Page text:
• Wed
  • Jul 23, 2014
  • Updated: 11:41pm

More pain, no gain as investors face market storm towards 18,500

PUBLISHED : Thursday, 15 March, 2007, 12:00am
UPDATED : Thursday, 15 March, 2007, 12:00am

There is still more pain to come for Hong Kong investors after the slump over the past three weeks, according to fund managers who see the pall over the market hanging around for the short term.


The Hang Seng Index yesterday fell 2.57 per cent to close 496.21 points lower at 18,836.93. It has lost 1,874.72 points or 9.05 per cent since February 23. Turnover was HK$51.64 billion, compared with HK$42.29 billion on Tuesday.


'It's not over yet,' said Louis Wong Wai-kit, a director at Phillip Securities. 'We may have to test lower support levels because of the liquidity crisis over concerns about the deterioration among sub-prime lenders in the United States and the strengthening of the Japanese yen.'


Mr Wong expects the Hang Seng Index to fall below 18,500 points before any rebound gains traction.


Kenny Tang Sing-hing, an associate director at Tung Tai Securities, said the market should start to rebound at 18,000. 'You'll see strong support at that level and will have a rally kick back in,' he said.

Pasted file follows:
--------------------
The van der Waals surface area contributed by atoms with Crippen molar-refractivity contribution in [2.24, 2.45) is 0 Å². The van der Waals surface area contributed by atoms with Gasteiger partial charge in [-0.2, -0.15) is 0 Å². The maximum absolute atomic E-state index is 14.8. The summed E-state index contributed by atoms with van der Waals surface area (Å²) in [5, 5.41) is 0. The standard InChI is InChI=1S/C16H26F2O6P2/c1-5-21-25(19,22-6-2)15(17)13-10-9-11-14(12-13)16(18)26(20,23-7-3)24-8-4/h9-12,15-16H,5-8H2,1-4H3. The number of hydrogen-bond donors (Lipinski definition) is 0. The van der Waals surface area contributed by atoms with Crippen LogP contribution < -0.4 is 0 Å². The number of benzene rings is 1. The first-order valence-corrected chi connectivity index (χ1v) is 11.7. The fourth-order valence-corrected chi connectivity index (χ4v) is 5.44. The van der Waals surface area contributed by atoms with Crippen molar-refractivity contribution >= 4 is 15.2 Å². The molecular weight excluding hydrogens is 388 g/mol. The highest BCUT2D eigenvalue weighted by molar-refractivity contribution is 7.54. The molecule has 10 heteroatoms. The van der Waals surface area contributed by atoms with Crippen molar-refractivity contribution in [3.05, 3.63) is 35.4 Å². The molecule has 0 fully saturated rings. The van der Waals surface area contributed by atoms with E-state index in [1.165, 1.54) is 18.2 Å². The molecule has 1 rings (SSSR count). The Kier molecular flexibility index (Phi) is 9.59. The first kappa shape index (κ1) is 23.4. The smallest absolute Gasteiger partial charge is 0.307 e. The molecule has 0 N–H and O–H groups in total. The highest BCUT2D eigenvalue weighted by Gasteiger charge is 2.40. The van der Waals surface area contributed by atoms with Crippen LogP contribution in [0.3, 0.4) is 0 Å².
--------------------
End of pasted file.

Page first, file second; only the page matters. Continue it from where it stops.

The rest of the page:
Exporters, caught up in concern over an economic slowdown in the United States, and companies sensitive to interest rates, such as banks and property firms, are likely to be the biggest victims of the slide in sentiment. Utility and infrastructure stocks, typical defensive plays, and firms with significant exposure to the mainland market are more likely to better weather the storm.


Particularly attractive to Mr Wong are Cheung Kong Infrastructure Holdings, which gets half its income from electricity generator Hongkong Electric Holdings and is trading at a low price-earnings ratio of 13 times, and NWS Holdings, a port and infrastructure play that trades at 12 times.


'Everyone is looking at every little data point coming out and the difference between the consensus on that data before it happens and then what happens after that,' said David MacKenzie, a product manager for Asia excluding Japan at Schroders Investment Management (Hong Kong).


First up is next week's meeting of the US Federal Reserve which is largely expected to keep interest rates at their current levels. More important is the phrasing of comments from the Fed after that meeting to a market looking for reassurance. Investors also will be following closely the foreclosure rate and number of home sales in the US for an indication on where the country's economy is heading.


Mainland firms reporting earnings are another important bellwether. The general expectation is most earnings will come in fairly well - likely providing a much-needed boost to sentiment.


Some fund managers expect mainland financial stocks to be the first to hit bottom and recover when a rebound starts because they have already been hit so hard.


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